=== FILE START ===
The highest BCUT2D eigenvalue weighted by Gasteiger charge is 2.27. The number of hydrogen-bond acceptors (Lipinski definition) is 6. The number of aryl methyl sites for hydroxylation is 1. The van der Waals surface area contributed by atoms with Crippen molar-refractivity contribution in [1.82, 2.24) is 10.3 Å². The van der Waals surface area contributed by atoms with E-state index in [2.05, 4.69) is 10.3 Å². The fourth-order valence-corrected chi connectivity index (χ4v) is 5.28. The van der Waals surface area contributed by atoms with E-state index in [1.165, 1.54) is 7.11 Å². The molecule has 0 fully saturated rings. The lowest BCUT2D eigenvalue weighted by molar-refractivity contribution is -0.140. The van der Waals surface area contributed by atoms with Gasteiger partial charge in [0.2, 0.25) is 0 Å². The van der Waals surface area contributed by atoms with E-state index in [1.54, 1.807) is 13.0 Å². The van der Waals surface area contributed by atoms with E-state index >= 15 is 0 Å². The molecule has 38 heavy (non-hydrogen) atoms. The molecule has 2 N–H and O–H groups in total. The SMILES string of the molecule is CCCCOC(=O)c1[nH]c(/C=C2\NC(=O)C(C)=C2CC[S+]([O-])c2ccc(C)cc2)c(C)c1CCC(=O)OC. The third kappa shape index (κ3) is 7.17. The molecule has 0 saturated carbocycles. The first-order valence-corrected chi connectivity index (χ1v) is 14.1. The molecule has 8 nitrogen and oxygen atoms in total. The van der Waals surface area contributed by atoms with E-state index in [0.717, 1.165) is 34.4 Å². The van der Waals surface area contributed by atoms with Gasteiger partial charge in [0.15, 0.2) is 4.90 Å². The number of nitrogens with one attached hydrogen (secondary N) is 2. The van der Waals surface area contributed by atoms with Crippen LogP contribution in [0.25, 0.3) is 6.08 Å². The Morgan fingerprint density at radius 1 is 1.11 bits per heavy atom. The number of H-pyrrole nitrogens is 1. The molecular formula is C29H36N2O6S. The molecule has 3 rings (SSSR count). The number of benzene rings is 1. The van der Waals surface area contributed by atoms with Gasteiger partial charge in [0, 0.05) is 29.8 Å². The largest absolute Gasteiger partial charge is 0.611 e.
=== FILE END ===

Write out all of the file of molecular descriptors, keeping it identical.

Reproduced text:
The highest BCUT2D eigenvalue weighted by Gasteiger charge is 2.27. The number of hydrogen-bond acceptors (Lipinski definition) is 6. The number of aryl methyl sites for hydroxylation is 1. The van der Waals surface area contributed by atoms with Crippen molar-refractivity contribution in [1.82, 2.24) is 10.3 Å². The van der Waals surface area contributed by atoms with E-state index in [2.05, 4.69) is 10.3 Å². The fourth-order valence-corrected chi connectivity index (χ4v) is 5.28. The van der Waals surface area contributed by atoms with E-state index in [1.165, 1.54) is 7.11 Å². The molecule has 0 fully saturated rings. The lowest BCUT2D eigenvalue weighted by molar-refractivity contribution is -0.140. The van der Waals surface area contributed by atoms with Gasteiger partial charge in [0.2, 0.25) is 0 Å². The van der Waals surface area contributed by atoms with E-state index in [1.54, 1.807) is 13.0 Å². The van der Waals surface area contributed by atoms with E-state index >= 15 is 0 Å². The molecule has 38 heavy (non-hydrogen) atoms. The molecule has 2 N–H and O–H groups in total. The SMILES string of the molecule is CCCCOC(=O)c1[nH]c(/C=C2\NC(=O)C(C)=C2CC[S+]([O-])c2ccc(C)cc2)c(C)c1CCC(=O)OC. The third kappa shape index (κ3) is 7.17. The molecule has 0 saturated carbocycles. The first-order valence-corrected chi connectivity index (χ1v) is 14.1. The molecule has 8 nitrogen and oxygen atoms in total. The van der Waals surface area contributed by atoms with E-state index in [0.717, 1.165) is 34.4 Å². The van der Waals surface area contributed by atoms with Gasteiger partial charge in [0.15, 0.2) is 4.90 Å². The number of nitrogens with one attached hydrogen (secondary N) is 2. The van der Waals surface area contributed by atoms with Crippen LogP contribution in [0.25, 0.3) is 6.08 Å². The Morgan fingerprint density at radius 1 is 1.11 bits per heavy atom. The number of H-pyrrole nitrogens is 1. The molecular formula is C29H36N2O6S. The molecule has 3 rings (SSSR count). The number of benzene rings is 1. The van der Waals surface area contributed by atoms with Gasteiger partial charge in [0, 0.05) is 29.8 Å². The largest absolute Gasteiger partial charge is 0.611 e.